When the government recently proposed a congestion fee as a way to improve Taipei traffic conditions, many people were opposed to the idea. But when it comes to drafting traffic policy, public approval is not the only consideration. The congestion fee aside, the government must be clear on how it intends to reduce traffic.
The only way for the government to really reduce congestion and improve the air quality in Taipei is to increase the cost of car ownership, thereby making people reconsider the long-term costs of owning a car.
The main framework of Taipei's MRT network is up and running, and the city government is patting itself on the back because ridership is up.
But when MRT ridership figures are compared with those for public buses, it turns out that the hundreds of billions of dollars spent building the MRT system have only succeeded in getting bus riders to use the MRT. There has not been a shift in car drivers opting for the MRT and the number of cars keeps reaching new records.
Raising the cost of driving into the center of Taipei on weekdays by introducing a congestion fee instead of increasing the license plate tax or other costs to drivers raises a questions about fairness.
Singapore was one of the first cities to implement a congestion fee. London is a more recent recruit. New York's mayor has proposed similar legislation. But if we want to introduce such a plan to Taiwan, there are many special factors to be considered.
The rivers and mountains around Taipei form very clear boundaries of the city proper. Previous policies that charged drivers crossing certain bridges -- tantamount to paying to enter the city -- not only failed to reduce the number of vehicles but caused serious traffic jams.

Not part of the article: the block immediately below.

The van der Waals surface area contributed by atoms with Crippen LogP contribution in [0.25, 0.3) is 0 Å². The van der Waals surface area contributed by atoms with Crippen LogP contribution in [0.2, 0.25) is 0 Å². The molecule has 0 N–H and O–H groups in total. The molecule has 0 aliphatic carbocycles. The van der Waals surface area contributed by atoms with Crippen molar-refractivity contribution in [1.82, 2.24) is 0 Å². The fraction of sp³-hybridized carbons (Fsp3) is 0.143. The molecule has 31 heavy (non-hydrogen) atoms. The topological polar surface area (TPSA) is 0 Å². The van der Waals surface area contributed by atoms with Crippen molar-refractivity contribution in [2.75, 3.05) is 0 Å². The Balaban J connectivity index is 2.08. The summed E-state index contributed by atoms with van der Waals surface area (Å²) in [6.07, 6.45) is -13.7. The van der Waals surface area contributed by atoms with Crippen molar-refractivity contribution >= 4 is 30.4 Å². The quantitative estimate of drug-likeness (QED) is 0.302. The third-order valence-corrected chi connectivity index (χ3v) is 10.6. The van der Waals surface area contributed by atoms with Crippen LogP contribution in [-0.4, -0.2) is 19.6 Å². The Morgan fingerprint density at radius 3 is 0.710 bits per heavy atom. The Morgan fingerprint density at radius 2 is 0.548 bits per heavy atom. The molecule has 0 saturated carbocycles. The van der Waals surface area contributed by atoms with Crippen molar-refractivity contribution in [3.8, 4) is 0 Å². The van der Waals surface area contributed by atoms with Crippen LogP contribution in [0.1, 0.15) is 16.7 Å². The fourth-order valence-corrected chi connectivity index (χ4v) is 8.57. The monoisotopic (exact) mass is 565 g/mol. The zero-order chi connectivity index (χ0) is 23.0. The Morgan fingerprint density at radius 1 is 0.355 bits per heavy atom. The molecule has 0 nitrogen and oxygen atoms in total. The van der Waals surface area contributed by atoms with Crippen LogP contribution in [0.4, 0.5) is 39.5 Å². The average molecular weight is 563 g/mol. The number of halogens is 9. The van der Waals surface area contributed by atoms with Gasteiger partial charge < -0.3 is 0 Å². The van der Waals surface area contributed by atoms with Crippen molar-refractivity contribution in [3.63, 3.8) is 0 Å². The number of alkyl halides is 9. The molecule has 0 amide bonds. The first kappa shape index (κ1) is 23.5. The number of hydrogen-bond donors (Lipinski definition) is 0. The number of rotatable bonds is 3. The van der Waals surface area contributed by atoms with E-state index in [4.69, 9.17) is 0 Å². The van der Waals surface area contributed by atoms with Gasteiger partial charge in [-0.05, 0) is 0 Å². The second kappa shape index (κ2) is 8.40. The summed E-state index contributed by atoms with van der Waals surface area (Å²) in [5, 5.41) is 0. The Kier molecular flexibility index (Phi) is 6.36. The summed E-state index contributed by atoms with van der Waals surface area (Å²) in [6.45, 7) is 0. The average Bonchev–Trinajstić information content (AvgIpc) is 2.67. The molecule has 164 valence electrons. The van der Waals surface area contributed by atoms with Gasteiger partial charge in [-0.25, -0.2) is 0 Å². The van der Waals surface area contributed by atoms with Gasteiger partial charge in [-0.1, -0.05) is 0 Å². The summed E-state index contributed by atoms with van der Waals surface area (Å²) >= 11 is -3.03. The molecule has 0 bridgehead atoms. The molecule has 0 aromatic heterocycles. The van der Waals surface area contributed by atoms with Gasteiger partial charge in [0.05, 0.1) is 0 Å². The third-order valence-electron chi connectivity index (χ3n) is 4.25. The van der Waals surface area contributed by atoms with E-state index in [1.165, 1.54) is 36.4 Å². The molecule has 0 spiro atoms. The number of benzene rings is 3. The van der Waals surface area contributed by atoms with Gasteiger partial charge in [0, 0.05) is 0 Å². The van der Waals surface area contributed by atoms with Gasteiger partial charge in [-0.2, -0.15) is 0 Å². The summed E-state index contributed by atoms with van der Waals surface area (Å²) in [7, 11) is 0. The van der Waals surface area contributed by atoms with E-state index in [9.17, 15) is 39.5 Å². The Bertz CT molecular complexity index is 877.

The technical difficulties of charging fees have been greatly reduced thanks to the development of technologies such as microwave and infrared readers and cameras.
But given the unequal development on the two sides of the Danshui River, imposing a congestion fee might add to the feeling that Taipei County residents are being treated unfairly. It might also increase the housing prices in the city.
Expanding the fee area to highly developed areas in Taipei County would only be moving the problematic boundaries a bit further away. The lack of clear exit and entrance points present a technical problem. And with so many cars already within the designated area, a congestion fee would not be very effective.
The purpose of a congestion fee is to smooth traffic flow and reduced air pollution by using a market mechanism -- limiting quantity through price -- to dissuade a portion of drivers.
Yet this approach cannot be fair if it is to be effective, and it cannot be effective if it is fair.
If we consider what is best for the whole city instead of just drivers -- as Paris did with a radical campaign to "send automobiles to hell" -- we see that the only way to convince drivers to abandon their cars for mass transport is to increase costs to drivers, including time.
Compared to New York, where parking a car can cost more than than US$300 a month, parking in Taipei is relatively cheap. This is mostly due to the large amount of street side parking.
If many of these spaces were converted into bike lanes and sidewalks, the actual amount of road space would not be reduced. Drivers would be forced to walk a bit further. Eliminating free spaces would trigger a rise in parking fees and generate revenue.
With its MRT system almost complete, Taipei has no reason to maintain current standards for road widths. Pedestrian walkways and tree space could be substantially increased to make the city more livable instead of forcing people into underground shopping centers.
Because cars are still seen as luxury goods rather than a necessity, it is difficult to convince someone who has bought a car to go back to mundane mass transit.
So instead of pandering to the public with talk of wider roads and bigger parking lots, the government should proclaim its resolve to reduce the number of automobiles and make people think about the long-term economics of car ownership.
Even more importantly, we must not ignore the fact that oil production has reached its peak. Just how many more resources do we have to waste?
Pan Han-shen is Taiwan Green Party's secretary-general.
Translated by Anna Stiggelbout and Jason Cox
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